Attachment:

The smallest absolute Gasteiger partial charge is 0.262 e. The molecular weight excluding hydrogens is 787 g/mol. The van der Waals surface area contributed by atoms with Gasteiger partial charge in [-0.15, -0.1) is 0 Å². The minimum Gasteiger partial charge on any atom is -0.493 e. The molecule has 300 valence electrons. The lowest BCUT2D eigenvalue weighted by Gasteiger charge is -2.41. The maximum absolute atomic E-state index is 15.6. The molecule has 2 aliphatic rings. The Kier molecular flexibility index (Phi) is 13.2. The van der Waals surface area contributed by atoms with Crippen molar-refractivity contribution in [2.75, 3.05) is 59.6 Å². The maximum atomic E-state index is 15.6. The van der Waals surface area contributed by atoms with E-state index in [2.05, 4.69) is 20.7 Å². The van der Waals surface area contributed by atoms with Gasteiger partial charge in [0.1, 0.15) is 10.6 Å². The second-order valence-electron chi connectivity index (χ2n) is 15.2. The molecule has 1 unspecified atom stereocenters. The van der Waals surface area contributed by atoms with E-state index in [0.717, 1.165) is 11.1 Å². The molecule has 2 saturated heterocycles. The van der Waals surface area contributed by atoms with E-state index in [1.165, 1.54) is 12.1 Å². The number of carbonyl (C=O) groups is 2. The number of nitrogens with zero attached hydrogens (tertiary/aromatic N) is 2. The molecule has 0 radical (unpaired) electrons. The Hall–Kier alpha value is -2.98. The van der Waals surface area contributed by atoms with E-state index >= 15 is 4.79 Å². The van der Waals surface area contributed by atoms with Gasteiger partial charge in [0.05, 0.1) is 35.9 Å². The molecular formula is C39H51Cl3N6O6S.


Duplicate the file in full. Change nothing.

The smallest absolute Gasteiger partial charge is 0.262 e. The molecular weight excluding hydrogens is 787 g/mol. The van der Waals surface area contributed by atoms with Gasteiger partial charge in [-0.15, -0.1) is 0 Å². The minimum Gasteiger partial charge on any atom is -0.493 e. The molecule has 300 valence electrons. The lowest BCUT2D eigenvalue weighted by Gasteiger charge is -2.41. The maximum absolute atomic E-state index is 15.6. The molecule has 2 aliphatic rings. The Kier molecular flexibility index (Phi) is 13.2. The van der Waals surface area contributed by atoms with Crippen molar-refractivity contribution in [2.75, 3.05) is 59.6 Å². The maximum atomic E-state index is 15.6. The van der Waals surface area contributed by atoms with E-state index in [2.05, 4.69) is 20.7 Å². The van der Waals surface area contributed by atoms with Gasteiger partial charge in [0.1, 0.15) is 10.6 Å². The second-order valence-electron chi connectivity index (χ2n) is 15.2. The molecule has 1 unspecified atom stereocenters. The van der Waals surface area contributed by atoms with E-state index in [0.717, 1.165) is 11.1 Å². The molecule has 2 saturated heterocycles. The van der Waals surface area contributed by atoms with E-state index in [1.165, 1.54) is 12.1 Å². The number of carbonyl (C=O) groups is 2. The number of nitrogens with zero attached hydrogens (tertiary/aromatic N) is 2. The molecule has 0 radical (unpaired) electrons. The Hall–Kier alpha value is -2.98. The van der Waals surface area contributed by atoms with E-state index >= 15 is 4.79 Å². The van der Waals surface area contributed by atoms with Gasteiger partial charge in [0.05, 0.1) is 35.9 Å². The molecular formula is C39H51Cl3N6O6S.